Wednesday, September 26, 2018

Painting at Pemaquid Point

I had resolved to avoid the familiar subjects here in Maine—things like lighthouses, fishing boats, and waves crashing on rocks. But I was beguiled by the power of the waves at Pemaquid Point, and couldn't resist painting it in gouache.

In the video, I thought I'd try a slightly different kind of voiceover, sort of a video essay that considers the relationship between abstraction and realism. (Link to video on YouTube).


Tom Hart said...

This post is nothing short of beautiful poetry, visually and lyrically.

Daroo said...

This is great -- both the painting and the filmmaking.

Tom Hart said...

The realistic paintings that impress me and influence me the most include passages that are abstract. Sargent's brushwork is one obvious, if sometimes subtle, example. A clearer case would be Leyendecker's work: the slashes of color that make up his fabrics and skin tones. For me, abstract art on its own is, at best, pleasant to view and contemplate. Abstraction in the service of realism offers deeper and more complex layers of interest.

Unknown said...

What a lovely, thoughtful post. My middle schoolers argue about abstraction and realism, and this video will be great at bridging that divide!

Roberto Quintana said...

Very good, James!
The voice over essay is quite effective because, like a good painting, it functions on several levels.
It is descriptive of the action, yet it is able to tell a deeper story which expands the content, both as instruction as to technique, but also philosophically.
I am always fascinated by the disdain and almost hostile attitude so many realist painters have towards abstraction: explorations of shapes and form, materials and mediums, value studies, line quality and textures, color-field explorations, even explorations of alternate perspectives for exploring emotional states and capturing a sense of experience.
Each of these elements, and more, contribute to a successful illustration of reality.
The most successful realistic paintings (inmho) transcend the ‘camera’s view’ and incorporate and explore these abstractions which add poetry and depth to the art. -RQ

Unknown said...

I recently moved to Maine and visited Pemaquid Point a few weeks ago--the rocks there are very beautiful. I'd have been so surprised if I ran into one of my favorite artists there!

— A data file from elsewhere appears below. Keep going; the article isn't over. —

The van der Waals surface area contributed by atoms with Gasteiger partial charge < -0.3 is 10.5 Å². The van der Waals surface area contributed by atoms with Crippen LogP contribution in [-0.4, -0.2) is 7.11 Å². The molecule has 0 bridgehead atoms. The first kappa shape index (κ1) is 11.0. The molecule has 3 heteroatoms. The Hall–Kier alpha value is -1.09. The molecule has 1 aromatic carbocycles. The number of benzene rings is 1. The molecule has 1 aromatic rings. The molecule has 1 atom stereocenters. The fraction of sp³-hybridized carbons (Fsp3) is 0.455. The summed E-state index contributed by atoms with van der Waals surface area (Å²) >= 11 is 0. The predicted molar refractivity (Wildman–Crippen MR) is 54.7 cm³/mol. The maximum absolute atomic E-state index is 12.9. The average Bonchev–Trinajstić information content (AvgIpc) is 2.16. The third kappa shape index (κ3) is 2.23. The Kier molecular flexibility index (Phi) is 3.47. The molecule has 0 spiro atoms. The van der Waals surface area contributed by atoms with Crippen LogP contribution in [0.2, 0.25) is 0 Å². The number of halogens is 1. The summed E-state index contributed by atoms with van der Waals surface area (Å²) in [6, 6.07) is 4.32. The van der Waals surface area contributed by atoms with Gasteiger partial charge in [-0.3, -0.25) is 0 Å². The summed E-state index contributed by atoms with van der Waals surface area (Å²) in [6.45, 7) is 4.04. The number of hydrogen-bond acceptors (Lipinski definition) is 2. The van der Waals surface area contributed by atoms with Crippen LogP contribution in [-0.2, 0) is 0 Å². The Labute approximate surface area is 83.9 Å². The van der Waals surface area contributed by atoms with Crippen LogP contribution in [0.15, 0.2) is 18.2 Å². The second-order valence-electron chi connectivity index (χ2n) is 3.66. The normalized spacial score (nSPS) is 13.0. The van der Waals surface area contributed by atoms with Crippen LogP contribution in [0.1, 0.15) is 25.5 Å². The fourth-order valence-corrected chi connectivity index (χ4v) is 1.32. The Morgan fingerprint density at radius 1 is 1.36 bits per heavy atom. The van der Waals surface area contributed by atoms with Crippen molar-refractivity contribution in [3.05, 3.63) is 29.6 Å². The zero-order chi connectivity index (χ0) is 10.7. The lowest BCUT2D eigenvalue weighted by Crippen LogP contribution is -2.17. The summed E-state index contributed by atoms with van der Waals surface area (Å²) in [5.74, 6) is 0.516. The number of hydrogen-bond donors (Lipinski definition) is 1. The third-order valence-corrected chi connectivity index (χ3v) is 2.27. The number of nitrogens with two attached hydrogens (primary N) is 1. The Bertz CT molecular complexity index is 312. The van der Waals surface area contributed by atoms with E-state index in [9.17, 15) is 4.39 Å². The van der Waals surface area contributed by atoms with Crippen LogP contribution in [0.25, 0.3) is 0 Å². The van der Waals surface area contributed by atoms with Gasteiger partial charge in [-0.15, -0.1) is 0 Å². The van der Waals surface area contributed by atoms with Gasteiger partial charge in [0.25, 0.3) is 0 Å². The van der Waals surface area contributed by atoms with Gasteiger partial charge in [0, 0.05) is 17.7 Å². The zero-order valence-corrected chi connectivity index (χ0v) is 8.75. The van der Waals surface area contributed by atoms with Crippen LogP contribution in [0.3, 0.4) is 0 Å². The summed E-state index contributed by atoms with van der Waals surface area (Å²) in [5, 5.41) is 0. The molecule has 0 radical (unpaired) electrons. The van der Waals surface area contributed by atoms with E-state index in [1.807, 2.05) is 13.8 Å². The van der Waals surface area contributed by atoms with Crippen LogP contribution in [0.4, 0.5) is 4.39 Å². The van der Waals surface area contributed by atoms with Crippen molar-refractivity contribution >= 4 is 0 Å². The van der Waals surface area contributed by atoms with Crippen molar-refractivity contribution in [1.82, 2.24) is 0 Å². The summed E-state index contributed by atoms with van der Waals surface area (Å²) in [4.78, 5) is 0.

James Gurney said...

Tom, well said. I agree. I love the abstractions in Sargent and Leyendecker, particularly when you look at details. I think there's a way of painting (or drawing) realistically where you revel in pure abstraction to the point that the image doesn't even read at first, all make sense. People who do this include J.C. Coll and Jose Segrelles.

Roberto, yes, there should be a bridge of understanding between abstract and naturalist painters, as we have so much in common and can benefit each other. I respect the aims of the early explorer's of abstract painting to find in art something in art resembling the music of Bach or Mozart: pure formal aesthetics. For me there's a strange joy in listening to music with fractal-inspired music visualizers, which would have blown Walt Disney's mind. It's interesting to see those experiments explored in the work of the Fantasia artists, and in sci fi masters like Moebius, Frazetta, and Berkey.

Bryce, I was fascinated by those upthrust metamorphic layers and the light gray cap rock. Would love to know the geologic history of the place.

Thanks, Daroo!

Michael, thanks for sharing with your middle schoolers.

scottT said...

That was wonderful. And cliche or not, you have to admit there is nothing like painting in front of the sea!